Pin has the hoarse voice of a much older boy; he shouts out his jeers in deep, serious tones, then suddenly breaks into a laugh with a note as high and sharp as a whistle, while ginger and brown freckles cluster up round his eyes like a swarm of wasps.
Insulting Pin is always risky; he knows all the inside gossip of the alley and one can never tell what he'll come out with. From morning till night he's out there under the windows singing and shouting at the top of his voice, while in Pietromagro's shop the pile of unmended shoes almost buries the cobbler's bench and spills out into the street.
'Pin, you little monkey! You little horror!' a woman shouts at him. 'Resole those slippers for me instead of standing there making a nuisance of yourself all day! They've been in that pile a month. I'll have something to say to your boss when they let him out!'
Pietromagro spends half his life in prison, for he was born unlucky, and whenever there's a theft in the neighbourhood he's always the one to be put inside eventually. He gets out to find that great pile of unmended shoes in an empty shop. Then he sits down at his cobbler's bench, takes up a shoe, turns it over once or twice, throws it back into the heap, and finally puts his hairy face into his bony hands and begins swearing. When Pin, completely unaware, comes in whistling, he is suddenly confronted by Pietromagro, with a face covered in short black hair like dog's fur, eyes ringed with yellow round the pupils, and hand upraised. Pin screams, but Pietromagro has already caught him and does not let go. When Pietromagro is tired of hitting Pin he leaves him in the shop and makes for the tavern. No one sees any more of him that day.
On alternate evenings, Pin's sister is visited by a German sailor. Every time the man makes his way up the alley, Pin waits for him to ask for a cigarette. The sailor was generous at first and even gave him three or four at a time. It's easy for Pin to make fun of the German, who can't understand what he says and looks at him from a shapeless congealed-looking face, shaven to the temples. Then, when the sailor's back is tamed, Pin can shout insults after him, certain he won't turn round. Seen from behind the sailor looks ridiculous, with those two black ribbons hanging down from his little cap over his short tunic to his bare-looking bottom; a fleshy bottom, like a woman's, with a big German pistol dangling over it.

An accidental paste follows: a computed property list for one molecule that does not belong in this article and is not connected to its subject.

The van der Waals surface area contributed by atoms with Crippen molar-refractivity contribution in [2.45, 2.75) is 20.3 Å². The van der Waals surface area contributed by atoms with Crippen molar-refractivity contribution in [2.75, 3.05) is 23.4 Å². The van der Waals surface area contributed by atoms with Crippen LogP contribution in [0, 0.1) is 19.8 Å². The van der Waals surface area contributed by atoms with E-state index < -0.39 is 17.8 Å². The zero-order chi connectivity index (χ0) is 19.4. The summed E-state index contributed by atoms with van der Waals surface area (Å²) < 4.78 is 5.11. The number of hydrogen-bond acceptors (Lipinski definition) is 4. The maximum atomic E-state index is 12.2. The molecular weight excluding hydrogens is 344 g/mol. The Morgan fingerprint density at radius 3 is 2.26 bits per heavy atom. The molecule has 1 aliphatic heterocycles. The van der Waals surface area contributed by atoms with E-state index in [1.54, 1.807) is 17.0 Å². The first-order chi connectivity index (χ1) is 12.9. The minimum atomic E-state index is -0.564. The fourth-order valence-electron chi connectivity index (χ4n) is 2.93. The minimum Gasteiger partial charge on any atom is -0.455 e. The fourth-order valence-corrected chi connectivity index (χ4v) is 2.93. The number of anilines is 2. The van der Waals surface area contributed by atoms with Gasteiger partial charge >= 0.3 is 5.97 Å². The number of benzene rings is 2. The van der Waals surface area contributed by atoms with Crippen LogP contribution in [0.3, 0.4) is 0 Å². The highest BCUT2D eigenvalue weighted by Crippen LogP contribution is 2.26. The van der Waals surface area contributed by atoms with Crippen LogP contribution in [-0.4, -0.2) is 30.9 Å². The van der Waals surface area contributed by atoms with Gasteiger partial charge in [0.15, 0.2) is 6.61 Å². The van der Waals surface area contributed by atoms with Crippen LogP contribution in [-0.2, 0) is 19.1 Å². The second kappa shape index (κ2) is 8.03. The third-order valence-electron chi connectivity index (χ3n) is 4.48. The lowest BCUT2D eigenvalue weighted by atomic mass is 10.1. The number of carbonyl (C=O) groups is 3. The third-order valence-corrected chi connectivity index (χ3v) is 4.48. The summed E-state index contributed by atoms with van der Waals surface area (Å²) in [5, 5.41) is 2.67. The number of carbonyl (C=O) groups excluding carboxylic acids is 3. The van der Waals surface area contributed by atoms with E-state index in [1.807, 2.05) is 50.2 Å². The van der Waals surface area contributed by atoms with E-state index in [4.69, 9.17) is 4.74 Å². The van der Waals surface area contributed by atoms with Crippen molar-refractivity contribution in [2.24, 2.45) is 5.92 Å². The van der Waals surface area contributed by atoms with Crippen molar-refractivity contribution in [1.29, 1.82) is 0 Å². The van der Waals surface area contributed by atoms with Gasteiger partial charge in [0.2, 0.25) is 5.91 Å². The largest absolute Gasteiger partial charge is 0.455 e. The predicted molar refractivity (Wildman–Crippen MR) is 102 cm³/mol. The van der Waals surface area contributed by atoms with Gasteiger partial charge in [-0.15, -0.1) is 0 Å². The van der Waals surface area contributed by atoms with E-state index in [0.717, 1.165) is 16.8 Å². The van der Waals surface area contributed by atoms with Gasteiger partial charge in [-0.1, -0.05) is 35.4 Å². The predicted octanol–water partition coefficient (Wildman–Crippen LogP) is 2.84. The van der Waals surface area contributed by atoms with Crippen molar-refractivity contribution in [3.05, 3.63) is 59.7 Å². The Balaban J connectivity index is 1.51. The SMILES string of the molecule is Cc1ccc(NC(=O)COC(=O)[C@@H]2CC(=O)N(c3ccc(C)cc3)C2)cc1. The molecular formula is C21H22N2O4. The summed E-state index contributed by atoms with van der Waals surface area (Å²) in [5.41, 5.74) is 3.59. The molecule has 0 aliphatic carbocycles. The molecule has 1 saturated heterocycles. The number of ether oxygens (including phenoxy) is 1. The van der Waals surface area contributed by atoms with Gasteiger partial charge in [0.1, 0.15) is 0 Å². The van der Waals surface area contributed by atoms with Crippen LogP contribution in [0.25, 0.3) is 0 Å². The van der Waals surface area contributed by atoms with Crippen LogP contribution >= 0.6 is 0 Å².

'You little pimp. . .little pimp . . .' people call down from the windows at Pin, not too loudly though, as one never knows with those Germans.
'I may be a pimp, but I know what your wives are up to behind your backs . . .' Pin shouts back, copying their voices, and gulping down cigarette smoke that feels sharp and rough against his tender throat, but which has to be gulped down, who knows why, till his eyes water and he breaks into a violent fit of coughing. Then, with the cigarette still in his mouth, off he goes to the tavern and calls out: 'By God, I'll tell anyone who stands me a glass of wine something he'd like to hear.'
In the tavern are the same men who have been there all day long for years, sitting with their elbows on the tables and their chins in their fists, gazing at the flies on the sticky paper and the purple stains in the bottom of their glasses.
'What's up?' says Michel the Frenchman. 'Your sister dropped her prices, has she?'